North Korean forging prowess is so advanced that US law enforcement officials have dubbed the fake, “nearly perfect” $100 bills “supernotes.” According to a 2009 Congressional Research Service report, at least $45 million in supernotes of North Korean origin have been detected in circulation, and Pyongyang may earn between $15 million and $25 million a year from counterfeiting.

North Korean diplomats often play roles in getting fake bills into circulation, lugging suitcases packed with bad money to their home embassies, then spending the bills in small, innocuous amounts in stores, casinos, restaurants, or elsewhere.

According to the Korean newspaper The Chosun Ilbo, one North Korean embassy in Eastern Europe generated US$30 million by exchanging counterfeit notes a year.

Lee added that it was only a matter of time before the North Koreans mastered the new design. In the meantime, sham Marlboros and other cigarette brands were likely to remain a more lucrative means for revenue-generation:

“You just put wrap up some tobacco in paper, put them in boxes, and ship them out. No one can tell,” he says. “The revenue is pretty sweet. With fake $100 bills you have to be careful, especially when government officials are using them abroad, since they’re being watched all the time.”

You've read  of  free articles. Subscribe to continue.

Dear Reader,

About a year ago, I happened upon this statement about the Monitor in the Harvard Business Review – under the charming heading of “do things that don’t interest you”:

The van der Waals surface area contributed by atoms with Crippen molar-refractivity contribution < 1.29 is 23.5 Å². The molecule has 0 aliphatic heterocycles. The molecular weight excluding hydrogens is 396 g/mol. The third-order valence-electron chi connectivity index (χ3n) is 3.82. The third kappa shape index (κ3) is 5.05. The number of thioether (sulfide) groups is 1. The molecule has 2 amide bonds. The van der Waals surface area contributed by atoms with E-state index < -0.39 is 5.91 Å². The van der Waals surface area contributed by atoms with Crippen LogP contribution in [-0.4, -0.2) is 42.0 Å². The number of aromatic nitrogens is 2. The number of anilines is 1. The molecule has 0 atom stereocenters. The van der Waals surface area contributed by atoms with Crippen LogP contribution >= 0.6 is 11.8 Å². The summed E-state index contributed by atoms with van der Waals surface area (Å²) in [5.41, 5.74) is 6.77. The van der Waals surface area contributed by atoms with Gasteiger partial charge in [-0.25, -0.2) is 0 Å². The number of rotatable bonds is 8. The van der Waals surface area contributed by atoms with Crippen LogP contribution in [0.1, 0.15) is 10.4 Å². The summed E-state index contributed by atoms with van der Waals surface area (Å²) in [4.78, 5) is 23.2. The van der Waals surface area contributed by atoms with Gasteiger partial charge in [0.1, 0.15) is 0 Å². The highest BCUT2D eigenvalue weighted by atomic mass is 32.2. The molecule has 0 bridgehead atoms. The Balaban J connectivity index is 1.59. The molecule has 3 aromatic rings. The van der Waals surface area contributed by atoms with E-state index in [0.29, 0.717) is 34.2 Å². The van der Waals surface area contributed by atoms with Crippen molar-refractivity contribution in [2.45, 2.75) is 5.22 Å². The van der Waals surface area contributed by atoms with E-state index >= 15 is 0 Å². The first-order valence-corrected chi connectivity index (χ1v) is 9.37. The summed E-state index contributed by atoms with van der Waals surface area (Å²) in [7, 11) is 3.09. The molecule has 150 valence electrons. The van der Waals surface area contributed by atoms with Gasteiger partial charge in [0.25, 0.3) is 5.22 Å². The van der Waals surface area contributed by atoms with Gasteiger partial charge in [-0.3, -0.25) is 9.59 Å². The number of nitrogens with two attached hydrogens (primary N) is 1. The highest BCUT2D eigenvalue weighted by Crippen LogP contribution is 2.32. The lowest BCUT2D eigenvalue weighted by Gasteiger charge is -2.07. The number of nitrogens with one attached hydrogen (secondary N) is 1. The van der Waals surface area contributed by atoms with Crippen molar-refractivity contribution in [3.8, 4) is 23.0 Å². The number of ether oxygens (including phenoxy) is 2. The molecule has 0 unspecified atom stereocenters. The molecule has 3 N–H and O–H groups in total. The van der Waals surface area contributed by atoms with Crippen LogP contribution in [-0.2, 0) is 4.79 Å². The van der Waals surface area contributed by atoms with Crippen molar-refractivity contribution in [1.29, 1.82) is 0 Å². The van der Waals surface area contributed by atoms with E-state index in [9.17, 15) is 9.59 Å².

“Many things that end up” being meaningful, writes social scientist Joseph Grenny, “have come from conference workshops, articles, or online videos that began as a chore and ended with an insight. My work in Kenya, for example, was heavily influenced by a Christian Science Monitor article I had forced myself to read 10 years earlier. Sometimes, we call things ‘boring’ simply because they lie outside the box we are currently in.”

If you were to come up with a punchline to a joke about the Monitor, that would probably be it. We’re seen as being global, fair, insightful, and perhaps a bit too earnest. We’re the bran muffin of journalism.

But you know what? We change lives. And I’m going to argue that we change lives precisely because we force open that too-small box that most human beings think they live in.

The Monitor is a peculiar little publication that’s hard for the world to figure out. We’re run by a church, but we’re not only for church members and we’re not about converting people. We’re known as being fair even as the world becomes as polarized as at any time since the newspaper’s founding in 1908.

We have a mission beyond circulation, we want to bridge divides. We’re about kicking down the door of thought everywhere and saying, “You are bigger and more capable than you realize. And we can prove it.”

If you’re looking for bran muffin journalism, you can subscribe to the Monitor for $15. You’ll get the Monitor Weekly magazine, the Monitor Daily email, and unlimited access to CSMonitor.com.

QR Code to New $100 bill: why North Korea won't be very happy
Read this article in
https://www.csmonitor.com/World/2013/1008/New-100-bill-why-North-Korea-won-t-be-very-happy
QR Code to Subscription page
Start your subscription today
https://www.csmonitor.com/subscribe